Sunday 21 January 2018

Peter O'Mahony: Ronan O'Gara key man in our European conquests

Andrew Trimble, John Muldoon, Isa Nacewa and Peter O’Mahony feel the breeze coming up the River Liffey as they prepare for the photographs at yesterday’s launch of the Champions Cup at Spencer Dock in Dublin. Photo by Stephen McCarthy/Sportsfile
Andrew Trimble, John Muldoon, Isa Nacewa and Peter O’Mahony feel the breeze coming up the River Liffey as they prepare for the photographs at yesterday’s launch of the Champions Cup at Spencer Dock in Dublin. Photo by Stephen McCarthy/Sportsfile
David Kelly

David Kelly

Perspective must shape how a reunion can make somebody feel.

And so it was, as two sons of Cork eyed with intrigue last summer's Champions Cup draw, one pairing leaped from their screens and made their hearts hop.

Munster v Racing 92.

Peter O'Mahony, indulging the last few agonising days and hours of a virtually year-long rehabilitation from a devastating knee injury, smiled grimly.

Ronan O'Gara, sitting at home in a banlieue north of Paris, grimaced stiltedly.

O'Mahony, we assume, couldn't wait for it to happen; O'Gara, we presume, would rather it didn't.

The champions of France have already issued vivid descriptions of how their assistant coach - once a Munster legend, a man so pivotal in forging their European identity - feels somehow betrayed at having to face his former friends, now as a foe.

O'Mahony, who at times, perhaps, never thought he might be in a state to face friend or foe, any time or anywhere, given his terrific battle with the knee injury that ended his World Cup a year ago.

He, who will be just relieved to take the field in ten days' time, felt differently

"The last while has taught me not to ever again take things for granted," says O'Mahony. "When you're in the starting 15 week in and week out and you're playing consistently, you almost take not only the games, but going out training for granted.

"What I found the hardest was being on my own training and I loved getting back with the group, just getting onto the pitch and lacing the boots and going out doing a warm-up with the squad.


"That just put a smile on my face and that's what I'm going to try to do over the next few weeks and few months and few years."

O'Mahony's European debut coincided with arguably one of the finest of so many O'Gara moments in red; the culmination to those extraordinary 41 phases against Northampton Saints five years ago when the golden boot struck gold, one more time, for his team.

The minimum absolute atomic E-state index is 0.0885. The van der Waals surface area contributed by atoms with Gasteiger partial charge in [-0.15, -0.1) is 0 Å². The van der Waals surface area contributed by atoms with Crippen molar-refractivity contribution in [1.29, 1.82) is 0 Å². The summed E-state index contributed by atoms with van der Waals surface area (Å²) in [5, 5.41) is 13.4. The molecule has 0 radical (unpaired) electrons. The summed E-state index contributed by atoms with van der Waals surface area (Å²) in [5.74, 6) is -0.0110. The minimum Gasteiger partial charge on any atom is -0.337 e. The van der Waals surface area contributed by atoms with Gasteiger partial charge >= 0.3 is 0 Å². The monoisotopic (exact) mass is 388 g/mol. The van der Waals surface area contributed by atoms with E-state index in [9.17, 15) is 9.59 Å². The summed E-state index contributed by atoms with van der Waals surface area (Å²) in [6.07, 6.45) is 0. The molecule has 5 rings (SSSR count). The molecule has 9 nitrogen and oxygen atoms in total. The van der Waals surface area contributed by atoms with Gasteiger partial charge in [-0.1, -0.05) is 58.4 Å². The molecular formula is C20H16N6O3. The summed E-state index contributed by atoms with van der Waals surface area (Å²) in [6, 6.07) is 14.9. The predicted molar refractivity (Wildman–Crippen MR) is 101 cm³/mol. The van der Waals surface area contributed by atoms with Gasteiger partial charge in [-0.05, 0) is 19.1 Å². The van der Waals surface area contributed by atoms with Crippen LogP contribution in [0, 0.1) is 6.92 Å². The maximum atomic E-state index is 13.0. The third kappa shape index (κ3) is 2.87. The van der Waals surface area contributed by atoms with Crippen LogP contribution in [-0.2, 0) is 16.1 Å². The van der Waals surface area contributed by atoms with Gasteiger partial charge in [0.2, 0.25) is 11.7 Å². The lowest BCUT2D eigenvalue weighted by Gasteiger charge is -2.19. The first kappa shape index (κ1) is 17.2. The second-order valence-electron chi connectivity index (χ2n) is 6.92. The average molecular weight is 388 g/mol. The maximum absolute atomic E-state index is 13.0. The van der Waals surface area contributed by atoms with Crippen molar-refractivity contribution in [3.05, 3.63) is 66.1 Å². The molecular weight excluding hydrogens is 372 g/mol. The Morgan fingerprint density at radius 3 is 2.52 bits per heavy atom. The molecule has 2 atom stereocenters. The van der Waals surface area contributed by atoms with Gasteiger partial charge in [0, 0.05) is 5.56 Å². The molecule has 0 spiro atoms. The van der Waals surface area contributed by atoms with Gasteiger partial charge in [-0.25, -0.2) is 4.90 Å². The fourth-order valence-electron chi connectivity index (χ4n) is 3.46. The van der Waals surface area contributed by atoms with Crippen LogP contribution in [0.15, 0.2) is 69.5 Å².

O'Gara retired with Munster having failed to add to their two European titles. Now, O'Mahony, 27, and the bedrock of this Munster pack, is charged with the responsibility of helping a new generation carry the torch throughout the continent.

"He is probably one of the reasons why I'm sitting here, why the club is where it is competing in Europe," says O'Mahony.

"The history we have, he had a big part to play in it. We certainly wouldn't take anything away from what he has done. He's an incredible competitor, he gave you confidence just being around him when you were on the pitch with him - making decisions, putting the ball in front of you.

"He was a pleasure to play with, a pleasure to be around, not just on the pitch but off it as well. He would have an insight into us alright.

"At the end of the day, he can give them an insight into what his group were about and what they stood for which is a huge part of what we stand for."

History and the present may collide in Paris but O'Mahony only sees the future.

"We've a different group. We have a younger group, one that wants to stamp their authority on the Munster jersey over the next three or four years.

"We take a huge amount from our history. It is important to us. But we're going in a different direction and we want to make it our own direction."

O'Gara will, O'Mahony is convinced, retain a similarly steely determination; such attributes drove him on the playing field and the Irish flanker sees no reason for that attitude to change now.

"Rog will always have Munster in his heart, he'll tell you that himself. He's a Munster man, a Cork man, through and through.

"But he's a massive competitor and has been all his career, so he'll be conducting his business trying to go about beating Munster next week.

"That's his job now, that's what puts bread on the table for his family. That's what is important to him now. He's been around us for a long time but he'll want his side to win."

O'Mahony has been impressed at the impact O'Gara has wrought on the Racing side, culminating in last season's title win alongside head coach Bernard Labit.

"He's been very impressive. He has a huge amount of experience now and he's obviously amongst a bunch of very experienced players as well who can learn a huge amount off him.

"And the staff are clearly bouncing of each other as well so it was a brilliant move for him and he's doing really well, which is great for him."

For 80 minutes, the mutual admiration that exists between these two fine Munster captains of past and present will be stilled by the intensity of combat.

"I haven't been in touch with him at all," admits O'Mahony. "I'll leave all that until afterwards."

Too much work to be done.

Irish Independent

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